Life on Mars?


I'm quite certain a lot of folks have wondered about it before. After all, it's not the first time humankind has send probes to Mars in an attempt to find out more about the mysterious planet.

Only days ago a proble called Beagle 2 reached Mars after travelling towards it for 205 days and covering a distance of approximately 400 million kilometres. After successfully orbitting around the planet, Beagle II was scheduled to touch down on Martian soil a few hours later, but so far NASA's Mars Odyssey orbiter, has not been able to get in touch with the Beagle 2 probe.

On December 26th, the 76-metre radio telescope dish at Jodrell Bank Observatory, UK, tried to detect the 5 Watt signal from more than 157 million kilometres away, again without success. Later on during the day contact will be attempted again through the Mars Oddessey orbiter, followed by attempts by the large UK dish. If all that fails, the Stanford University radio telescope will also join in the effort on December 28th.

In the first week of January, Mars Express will fly over the landingsite of Beagle II and try to contact the probe. While this seemingky means we have enough backup plans in case we can't get in touch, it turns out that only Mars Express was been tested and designed to transmit and receive signals from Beagle II.

Earlier on, there have been numerous attempts to land on Mars, let's take a look at some data :

In 1975, a US mission referred to as "Viking 2" was launched and a probe landed on Mars. It remained there from september '76 till 1980. The USSR lost "Phobos 1" en route to Mars in august '88, and "Phobos 2" bit the bullet in March '89 near Phobos. The "Mars Observer" mission, conducted by the U.S. lost their orbiter just before arrival on August 21st, 1993, whereas the orbiter "Mars Global Surveyor" arrived in Martian orbit in september 1997, where is still hangs out.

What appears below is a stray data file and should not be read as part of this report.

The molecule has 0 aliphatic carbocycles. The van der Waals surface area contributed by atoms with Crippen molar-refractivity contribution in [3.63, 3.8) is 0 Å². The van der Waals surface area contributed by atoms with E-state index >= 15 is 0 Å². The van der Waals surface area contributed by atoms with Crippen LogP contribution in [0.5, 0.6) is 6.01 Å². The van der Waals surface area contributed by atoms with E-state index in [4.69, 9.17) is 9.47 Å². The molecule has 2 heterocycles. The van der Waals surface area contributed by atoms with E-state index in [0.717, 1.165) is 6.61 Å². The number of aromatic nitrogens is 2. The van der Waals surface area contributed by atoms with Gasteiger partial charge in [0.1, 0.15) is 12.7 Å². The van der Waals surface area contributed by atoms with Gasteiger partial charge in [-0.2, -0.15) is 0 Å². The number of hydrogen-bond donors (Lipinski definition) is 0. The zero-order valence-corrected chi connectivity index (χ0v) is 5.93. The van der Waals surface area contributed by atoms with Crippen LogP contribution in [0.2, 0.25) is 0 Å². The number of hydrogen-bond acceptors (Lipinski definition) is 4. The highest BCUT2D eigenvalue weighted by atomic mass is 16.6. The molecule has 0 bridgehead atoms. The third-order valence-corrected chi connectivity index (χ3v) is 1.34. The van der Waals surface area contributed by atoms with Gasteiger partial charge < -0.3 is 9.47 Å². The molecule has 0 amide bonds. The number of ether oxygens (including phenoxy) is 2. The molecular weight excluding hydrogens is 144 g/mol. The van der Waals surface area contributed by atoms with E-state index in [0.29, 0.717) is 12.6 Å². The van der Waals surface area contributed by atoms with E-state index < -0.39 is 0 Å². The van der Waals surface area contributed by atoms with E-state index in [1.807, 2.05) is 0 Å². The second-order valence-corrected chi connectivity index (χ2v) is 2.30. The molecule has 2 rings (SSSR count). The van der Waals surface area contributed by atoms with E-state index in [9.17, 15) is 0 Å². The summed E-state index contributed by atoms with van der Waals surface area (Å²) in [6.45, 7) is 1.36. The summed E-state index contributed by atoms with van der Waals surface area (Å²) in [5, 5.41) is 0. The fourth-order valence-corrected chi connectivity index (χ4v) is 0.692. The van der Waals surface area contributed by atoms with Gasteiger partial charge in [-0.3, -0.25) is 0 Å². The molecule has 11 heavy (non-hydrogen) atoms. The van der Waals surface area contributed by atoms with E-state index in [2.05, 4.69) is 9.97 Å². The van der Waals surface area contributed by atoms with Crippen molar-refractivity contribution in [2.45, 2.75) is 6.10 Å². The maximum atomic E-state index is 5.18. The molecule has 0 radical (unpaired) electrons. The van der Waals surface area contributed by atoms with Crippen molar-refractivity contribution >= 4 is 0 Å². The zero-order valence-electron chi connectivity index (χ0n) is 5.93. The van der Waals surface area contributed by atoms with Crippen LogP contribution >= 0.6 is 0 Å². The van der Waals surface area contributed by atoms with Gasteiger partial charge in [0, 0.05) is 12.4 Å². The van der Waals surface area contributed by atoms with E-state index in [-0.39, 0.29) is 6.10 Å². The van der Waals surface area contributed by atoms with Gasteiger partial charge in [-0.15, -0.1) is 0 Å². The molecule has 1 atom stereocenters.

A wrap up of other missions, conducted after 1993 is as follows :
USSR - Mars '96 (Orbiter and landers) : launch vehicle failed
US - Mars Pathfinder (Lander and Rover) : landed june '97, last transmission september '97
Japan - Nozomi (Planet-B) '98 (Mars orbiter) : currently in orbit around the Sun with Mars arrival delayed to December '03 due to propulsion problem.
US - Mars Climate Orbiter '98 (Orbiter) : lost on arrival at Mars september '99
US - Mars Polar Lander/Deep Space 2 '99 (lander/descent probes to explore Martian south pole) : lost on arrival December '99.
US - Mars Odyssey '01 (Orbiter) : currently conducting prime mission of science mapping (orbiting).

So if we take a closer look at all the data, from 1975 till today, 2 landers/probes made it to the Martian surface successfully, of which one lasted less than 3 months. And now ESA possibly loses Beagle II...

I think we can stop sending landers, orbiters and probes to the Red Planet. If they still don't understand the reason behind this all, let me point out the obvious :

There is life on Mars - and they keep on pressing the OFF button on those landers.

What more proof do you want?!


And here I thought they couldn't get in contact with the BeagleII because they hadn't given it a "stokske" after his walk and he was being stubborn ;-)

You got a point there !! By the way this is an interesting article, as my interest lies in this area. But according to me Nasa is about to discouver a new black hole ! That is why their probes dissappear.

You mean to say that there's a black hole on Mars? If that were true, it would be awfully near us/earth and I think it would have been discovered years ago, don't you think? It would also affect our milkyway in ways that can't be overlooked, so a black hole seems rather impossible to me.

The latest assumption seems to be they parked Beagle 2 right into a crater - I guess the probe didn't see the sign "Warning : Mars crater. No Dogs allowed."

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This page contains a single entry by ServMe published on December 26, 2003 8:36 PM.

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